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Re: [ddlm-group] Handling single string values longer than maximumline length

I don't find the necessity for line folding a convincing argument, but so
long as I don't have to worry about it when parsing a file, I am not fussed.

Line-folding has to exist for an 80 byte restriction, because the
restriction is ludicrous. STAR has no restriction, CIFx has 2048 bytes
(still silly but imposed by outside factors). One may have data values
longer than 2048 (I have yet to see any), and sequencing data perhaps will
fall in to this category. But if John doesn't (seemingly) understand the
line folding issues, I am guessing the PDB doesn't employ it. If the
custodians of macromolecular data and (presumably) sequencing data have a
solution that does not require the convoluted line folding operations
specified on the IUCr website, then who does?

I see Joe has already made the mistake of thinking that
Xxxx\
;

Means the trailing ; is not a token delimiter. Well every other line-folding
convention would conclude that, but the IUCr interpretation is that the
trailing ; DOES terminate the string, and that last \ is actually stripping
off the final \n (which isn't there anyway because that got stripped off as
part of the lexing process -  the string terminators are supposed to be
removed).

OR I have completely misunderstood the line folding protocol and the example
on the IUCr webpage is wrong? I am not sure which.

Either way do we all agree that the line folding is not a lexer issue?

On 25/11/09 11:18 PM, "Brian McMahon" <bm@iucr.org> wrote:

>> (I've switched the thread title to deal separately with line folding.)
> 
> Well, I didn't because I was distracted when about to hit the
> 'Send' button!  So this is just a repeat of the previous posting but
> under a new thread in case we wish to take up this general discussion
> later.
> 
> Regards
> Brian
> 
> As Herbert says, line folding is part of the CIF 1.1 spec (pages 34-35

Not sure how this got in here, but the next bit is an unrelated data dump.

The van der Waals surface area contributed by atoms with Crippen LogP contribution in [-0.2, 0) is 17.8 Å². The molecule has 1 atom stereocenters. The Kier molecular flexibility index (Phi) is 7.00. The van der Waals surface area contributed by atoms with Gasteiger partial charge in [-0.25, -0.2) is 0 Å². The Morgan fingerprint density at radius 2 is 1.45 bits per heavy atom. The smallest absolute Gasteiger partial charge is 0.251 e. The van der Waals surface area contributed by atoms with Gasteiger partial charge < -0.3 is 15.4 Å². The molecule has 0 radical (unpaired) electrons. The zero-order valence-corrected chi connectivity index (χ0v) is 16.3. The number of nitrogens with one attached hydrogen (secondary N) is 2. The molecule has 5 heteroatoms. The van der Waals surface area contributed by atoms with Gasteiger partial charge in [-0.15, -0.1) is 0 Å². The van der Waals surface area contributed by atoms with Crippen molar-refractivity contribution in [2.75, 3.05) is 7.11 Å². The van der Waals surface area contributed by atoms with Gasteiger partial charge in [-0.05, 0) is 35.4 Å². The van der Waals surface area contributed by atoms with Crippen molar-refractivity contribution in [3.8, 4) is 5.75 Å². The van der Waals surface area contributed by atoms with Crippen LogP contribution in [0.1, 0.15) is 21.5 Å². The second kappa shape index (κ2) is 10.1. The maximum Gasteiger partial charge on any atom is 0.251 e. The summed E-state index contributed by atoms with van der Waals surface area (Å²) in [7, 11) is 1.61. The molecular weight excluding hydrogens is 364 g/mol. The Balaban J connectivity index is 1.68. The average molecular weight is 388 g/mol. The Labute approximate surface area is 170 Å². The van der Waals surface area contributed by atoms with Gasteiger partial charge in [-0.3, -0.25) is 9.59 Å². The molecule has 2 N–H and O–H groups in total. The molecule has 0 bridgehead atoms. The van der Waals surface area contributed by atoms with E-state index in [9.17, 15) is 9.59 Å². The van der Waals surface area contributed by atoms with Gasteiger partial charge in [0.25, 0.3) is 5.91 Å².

> of the ITG bible). Currently, it invokes a special meaning for the
> backslash (reverse solidus) character, but only when it is the first
> non-blank after an opening semicolon or comment hash delimiter. We have
> yet to discuss whether to extend it to other string types (specifically
> the triple-quoted strings).
> 
> It's quite easy these days to generate single strings that are longer
> than 2048 characters (or any other arbitrary line limit) - e.g. a
> protein or nucleic acid sequence. Many, many chemical names broke the old
> 80-character line length limit.
> 
> We're very happy with CIF applications that do not interpret the
> line-folding protocol, so long as they preserve the existing backslashes.
> However, a fully-compliant CIF 1.1 parser should be able to return an
> unfolded string to an application that requests it.
> 
> As Herbert says, if this were dropped as part of the CIF2 specification,
> we would need to think carefully about how else to retain this
> functionality.
> 
> Regards
> Brian
> 
> On Wed, Nov 25, 2009 at 07:54:51AM -0500, Herbert J. Bernstein wrote:
>> The line folding protocol was discussed and adopted by COMCIFS and is
>> posted, aong with other "Common Semantic Features" at
>> 
>> http://www.iucr.org/resources/cif/spec/version1.1/semantics
>> 
>> but that is neither here nor there.  The point is that the IUCr uses CIF
>> to get work done.  If we disable something they are using, we should offer
>> some equivalent functionality so they can use CIF 2 to do their work.
>> Otherwise, they will have to do the sensible thing, and continue to use
>> CIF 1, or, worse, create their own dialect of CIF 2.
>> 
>> Now, I broke my nose yesterday morning and find myself a bit punchy today,
>> so I will drop out of this discussion for a while.  Hopefully, when I
>> return to it, this whole matter will be settled in some way that will
>> allow people to actually use CIF 2, instead of it becoming what it seems
>> on its way to becoming -- something elegant but not terrible useful, a bit
>> like PL/I.
>> 
>> Cheers,
>>    Herbert
>> 
>> =====================================================
>>   Herbert J. Bernstein, Professor of Computer Science
>>     Dowling College, Kramer Science Center, KSC 121
>>          Idle Hour Blvd, Oakdale, NY, 11769
>> 
>>                   +1-631-244-3035
>>                   yaya@dowling.edu
>> =====================================================
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> ddlm-group@iucr.org
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cheers

Nick

--------------------------------
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